The only certainty is that it will have to be hot - given time, I could quite easily become a beach bum and spend the rest of my days lying in the sun doing absolutely

Petula Clark talked to Lizzie Enfield

Thursday, 23 May - 7:30 PM
Pavilion Theatre
Bournemouth, England UK

Friday, 24 May - 7:30 PM
Dernsgate Theatre
Northampton, England UK

Sunday, 26 May - 7:30 PM
London Palladium
London, England UK

London Palladium

Photo by Pat Fox

Photos by Jean-Michel Barrault

Photos by Moritz Allersmeier

Tuesday, 28 May - 8:00 PM
Cliff's Pavillion
Southend-on-Sea, England UK


Photo by Robert Faust
Petula leaves them standing in Southend.

Wednesday, 29 May - 7:45 PM
The Orchard
Dartford, England UK

Martin and Petula
Photos courtesy of Martin Wilson

Thursday, 30 May - 7:30 PM
De Montfort Hall
Leicester, England, UK

Friday, 31 May - 7:30 PM
Grand Opera House
York, England UK

Saturday, 1 June - 8:00 PM
Fairfield Hall
Croydon, England UK

Photos by Robert Faust

Photos courtesy of Martin Wilson

Wednesday, 5 June - 7:30 PM
Congress Theatre
Eastbourne, England UK


Photos by Neil Faust

Sunday, 6 June - 7:30 PM
Bridgewater Hall
Manchester, England UK

Photo by Pat Fox

7 June, 2002
by Sarah Hughes
Petula's ageless appeal

      There is nothing like a diva. And no current diva can come close to touching Petula Clark. Dusty might have been more tragic and Shirley (Bassey) more brash but Petula is one of the great survivors - and like all survivors she still knows how to put on a show.
      A child star since the age of five she has seen her career soar then dip, found time to star alongside Fred Astaire and Peter O'Toole in Hollywood before reinventing herself as an old-fashioned chanteuse and sometime musical star- and last night's show found time to visit all areas of her long, interesting career.
      For those who only know her, if at all, for the big brassy Tony Hatch Number, Downtown, it was a revelation. Looking astonishingly good and nowhere near her 69 years of age, Clark divided the show into parts. The first, a race through old favourites such as I Know a Place, Don't Sleep in The Subway and Sailor, was rapturously received by her fans, but it is arguably the second half of the show, which showcased Sondheim, Edith Piaf and jazz, which was the more interesting.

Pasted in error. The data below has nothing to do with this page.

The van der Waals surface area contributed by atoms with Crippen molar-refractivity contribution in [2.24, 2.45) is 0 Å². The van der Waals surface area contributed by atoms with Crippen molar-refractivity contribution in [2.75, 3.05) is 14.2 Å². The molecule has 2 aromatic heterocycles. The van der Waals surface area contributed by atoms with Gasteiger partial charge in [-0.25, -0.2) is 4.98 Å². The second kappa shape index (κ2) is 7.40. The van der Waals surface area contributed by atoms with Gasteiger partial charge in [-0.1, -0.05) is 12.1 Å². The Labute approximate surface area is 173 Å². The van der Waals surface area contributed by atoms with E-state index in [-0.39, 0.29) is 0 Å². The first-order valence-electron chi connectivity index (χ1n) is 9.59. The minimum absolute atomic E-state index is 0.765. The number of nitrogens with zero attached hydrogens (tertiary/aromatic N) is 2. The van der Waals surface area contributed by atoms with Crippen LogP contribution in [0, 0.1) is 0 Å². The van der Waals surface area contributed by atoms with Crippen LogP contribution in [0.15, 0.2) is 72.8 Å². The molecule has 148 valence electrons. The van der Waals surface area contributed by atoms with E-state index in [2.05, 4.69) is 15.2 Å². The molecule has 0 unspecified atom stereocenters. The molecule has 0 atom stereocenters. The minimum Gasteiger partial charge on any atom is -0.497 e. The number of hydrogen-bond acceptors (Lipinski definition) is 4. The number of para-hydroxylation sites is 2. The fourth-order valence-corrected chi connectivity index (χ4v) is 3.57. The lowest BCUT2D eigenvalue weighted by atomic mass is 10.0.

Her version of Piaf's La Vie En Rose was moving and beautifully paced while the Sondheim song, I Never Do Anything Twice, had more than one man in the audience believing that 69 is not too old to exude sex appeal.
      For sexy she certainly and, possibly surprisingly, was. While other divas find themselves ravaged after years of singing in smoke filled bars and lives lived fast and free, Clark has retained both her cheekbones and that astonishing big band voice.
     She also displays a fine line in dry humour whether talking about Charlie Chaplin playing the piano for her in Geneva or France's chances in the World Cup following their games against Senegal and Uruguay.
      At it was, in the end , her conversation which helped make the concert so special. After all, how many gigs do you go to where the chat in between songs is about getting drunk with O'Toole and dancing with Astaire?
     Like every good diva she milked her audience, teasing them with hints of Downtown before finally performing her most famous song right at the end. It's an old technique but again perfectly timed and she left to a standing ovation and flowers thrown on the stage. After one of the most enjoyable shows by a performer this year, she deserved it.

Jazz medley

I Never Do Anything Twice

With One Look

La vie en rose